John McLean, Stevenson Professor of Chemistry and chair of the department, was honored for his co-authored piece “Collision cross section compendium to annotate and predict multi-omic compound identities,” published in the journal Chemical Science in 2019. The McLean group is regarded as pioneers in the development and application of ion mobility-mass spectrometry—IM-MS—for omics analysis. The work in this paper presents a large, unified collision cross section—or CCS—compendium of experimentally acquired CCS values. The predictive abilities of the Unified CCS Compendium will improve in specificity and expand across more chemical classes as data from the IM-MS community is contributed, vetted and integrated. “John’s work highlighted in this paper provides an invaluable tool for collaborative scientific research,” Diermeier said.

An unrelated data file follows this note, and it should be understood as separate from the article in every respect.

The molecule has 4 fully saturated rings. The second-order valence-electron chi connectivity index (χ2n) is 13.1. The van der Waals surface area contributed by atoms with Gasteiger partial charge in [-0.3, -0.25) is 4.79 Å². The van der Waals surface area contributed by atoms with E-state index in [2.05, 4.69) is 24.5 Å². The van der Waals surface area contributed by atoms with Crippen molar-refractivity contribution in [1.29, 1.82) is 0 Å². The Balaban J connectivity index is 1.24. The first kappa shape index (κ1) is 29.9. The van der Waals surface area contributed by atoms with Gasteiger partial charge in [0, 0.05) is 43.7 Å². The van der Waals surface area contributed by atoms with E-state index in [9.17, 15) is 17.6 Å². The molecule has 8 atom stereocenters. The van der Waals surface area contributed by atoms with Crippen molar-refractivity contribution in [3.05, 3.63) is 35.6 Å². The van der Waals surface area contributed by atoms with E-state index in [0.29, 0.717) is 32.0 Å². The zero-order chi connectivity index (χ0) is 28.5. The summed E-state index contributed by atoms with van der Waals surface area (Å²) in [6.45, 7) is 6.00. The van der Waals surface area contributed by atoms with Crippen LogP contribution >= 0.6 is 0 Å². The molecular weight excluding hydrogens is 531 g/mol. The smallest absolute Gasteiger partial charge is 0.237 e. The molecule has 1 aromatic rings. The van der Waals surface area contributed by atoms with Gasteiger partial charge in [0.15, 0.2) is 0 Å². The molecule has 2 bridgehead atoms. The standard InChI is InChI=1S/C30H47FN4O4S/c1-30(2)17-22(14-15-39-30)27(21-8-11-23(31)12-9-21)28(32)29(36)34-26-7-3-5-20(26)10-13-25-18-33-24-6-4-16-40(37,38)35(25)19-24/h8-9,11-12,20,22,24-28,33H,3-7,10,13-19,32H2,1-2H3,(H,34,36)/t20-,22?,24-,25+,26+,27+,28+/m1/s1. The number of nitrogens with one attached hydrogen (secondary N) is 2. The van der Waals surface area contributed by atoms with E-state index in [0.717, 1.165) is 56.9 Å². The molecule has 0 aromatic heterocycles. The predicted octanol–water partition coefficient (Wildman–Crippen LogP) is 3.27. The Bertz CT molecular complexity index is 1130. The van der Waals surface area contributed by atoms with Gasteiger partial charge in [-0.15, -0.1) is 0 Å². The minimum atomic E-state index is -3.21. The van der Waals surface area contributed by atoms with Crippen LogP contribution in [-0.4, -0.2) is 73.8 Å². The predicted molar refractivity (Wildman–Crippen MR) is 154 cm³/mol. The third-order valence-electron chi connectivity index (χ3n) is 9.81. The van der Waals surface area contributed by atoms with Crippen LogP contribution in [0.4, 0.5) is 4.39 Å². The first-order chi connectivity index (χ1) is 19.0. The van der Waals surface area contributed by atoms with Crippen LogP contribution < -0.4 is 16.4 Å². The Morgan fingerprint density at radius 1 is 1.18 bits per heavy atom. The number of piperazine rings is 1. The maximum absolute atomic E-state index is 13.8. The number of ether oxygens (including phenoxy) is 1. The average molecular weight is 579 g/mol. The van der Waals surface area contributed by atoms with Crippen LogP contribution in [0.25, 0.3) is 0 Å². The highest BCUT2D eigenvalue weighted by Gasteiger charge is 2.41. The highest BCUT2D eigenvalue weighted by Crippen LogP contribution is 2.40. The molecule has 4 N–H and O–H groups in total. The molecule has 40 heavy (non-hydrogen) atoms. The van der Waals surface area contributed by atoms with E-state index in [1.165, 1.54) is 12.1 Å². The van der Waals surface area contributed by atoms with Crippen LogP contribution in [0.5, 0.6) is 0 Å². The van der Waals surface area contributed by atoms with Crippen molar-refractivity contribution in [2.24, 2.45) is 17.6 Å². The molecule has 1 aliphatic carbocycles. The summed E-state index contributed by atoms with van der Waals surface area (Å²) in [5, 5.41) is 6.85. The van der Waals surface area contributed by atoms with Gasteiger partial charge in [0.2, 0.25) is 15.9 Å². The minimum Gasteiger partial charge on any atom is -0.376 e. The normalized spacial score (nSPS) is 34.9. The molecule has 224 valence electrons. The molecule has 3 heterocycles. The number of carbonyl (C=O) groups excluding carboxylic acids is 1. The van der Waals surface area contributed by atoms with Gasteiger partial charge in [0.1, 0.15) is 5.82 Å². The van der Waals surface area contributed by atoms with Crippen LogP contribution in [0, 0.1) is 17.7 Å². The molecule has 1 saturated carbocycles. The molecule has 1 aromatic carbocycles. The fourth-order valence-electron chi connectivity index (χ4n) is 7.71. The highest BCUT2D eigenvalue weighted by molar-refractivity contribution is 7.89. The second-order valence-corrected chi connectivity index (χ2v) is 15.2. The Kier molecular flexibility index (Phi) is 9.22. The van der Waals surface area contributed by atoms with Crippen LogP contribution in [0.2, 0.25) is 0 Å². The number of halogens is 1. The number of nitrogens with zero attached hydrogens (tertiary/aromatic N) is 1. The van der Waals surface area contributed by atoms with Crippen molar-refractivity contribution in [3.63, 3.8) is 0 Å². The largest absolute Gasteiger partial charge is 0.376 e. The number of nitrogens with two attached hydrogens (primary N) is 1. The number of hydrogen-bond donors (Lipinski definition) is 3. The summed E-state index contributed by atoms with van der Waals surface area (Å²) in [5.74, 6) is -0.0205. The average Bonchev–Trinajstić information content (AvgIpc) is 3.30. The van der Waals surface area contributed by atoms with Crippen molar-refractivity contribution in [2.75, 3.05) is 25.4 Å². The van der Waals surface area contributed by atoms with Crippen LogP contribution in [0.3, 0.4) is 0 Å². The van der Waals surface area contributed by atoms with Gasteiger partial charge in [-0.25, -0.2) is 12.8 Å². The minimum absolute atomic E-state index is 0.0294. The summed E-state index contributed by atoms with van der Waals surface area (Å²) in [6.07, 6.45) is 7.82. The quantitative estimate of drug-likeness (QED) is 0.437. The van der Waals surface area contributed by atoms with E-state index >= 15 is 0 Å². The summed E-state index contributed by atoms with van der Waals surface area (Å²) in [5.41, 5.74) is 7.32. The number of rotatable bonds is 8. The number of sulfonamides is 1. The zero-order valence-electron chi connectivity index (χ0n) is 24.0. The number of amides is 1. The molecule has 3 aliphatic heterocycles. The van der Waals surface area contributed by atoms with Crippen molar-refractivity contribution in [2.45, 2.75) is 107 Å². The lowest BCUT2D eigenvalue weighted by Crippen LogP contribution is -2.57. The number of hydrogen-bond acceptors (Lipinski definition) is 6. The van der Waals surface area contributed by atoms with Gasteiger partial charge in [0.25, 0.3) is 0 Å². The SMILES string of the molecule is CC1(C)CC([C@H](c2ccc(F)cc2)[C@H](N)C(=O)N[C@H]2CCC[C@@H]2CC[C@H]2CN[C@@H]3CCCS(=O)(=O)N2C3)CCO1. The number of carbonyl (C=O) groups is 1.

Yesha Yadav, Milton R. Underwood Professor and professor of law, was honored for her article “The Failed Regulation of U.S. Treasury Markets,” published by Columbia Law Review in 2021. In her pathbreaking and award-winning article, Yadav addresses the question of what does it mean for the world economy if the financial market thought to be the world’s safest—U.S. Treasuries—is actually at great peril? “Yesha’s work provides a comprehensive and detailed analysis of the U.S. Treasury market and its weaknesses while also providing proposals for reforming that market—careful proposals that have a real chance of adoption,” Diermeier said.

Three faculty members received the Chancellor’s Award for Research on Equity, Diversity and Inclusion, which recognizes excellence in research, scholarship or creative expression that specifically advances understanding of equity, diversity and inclusion.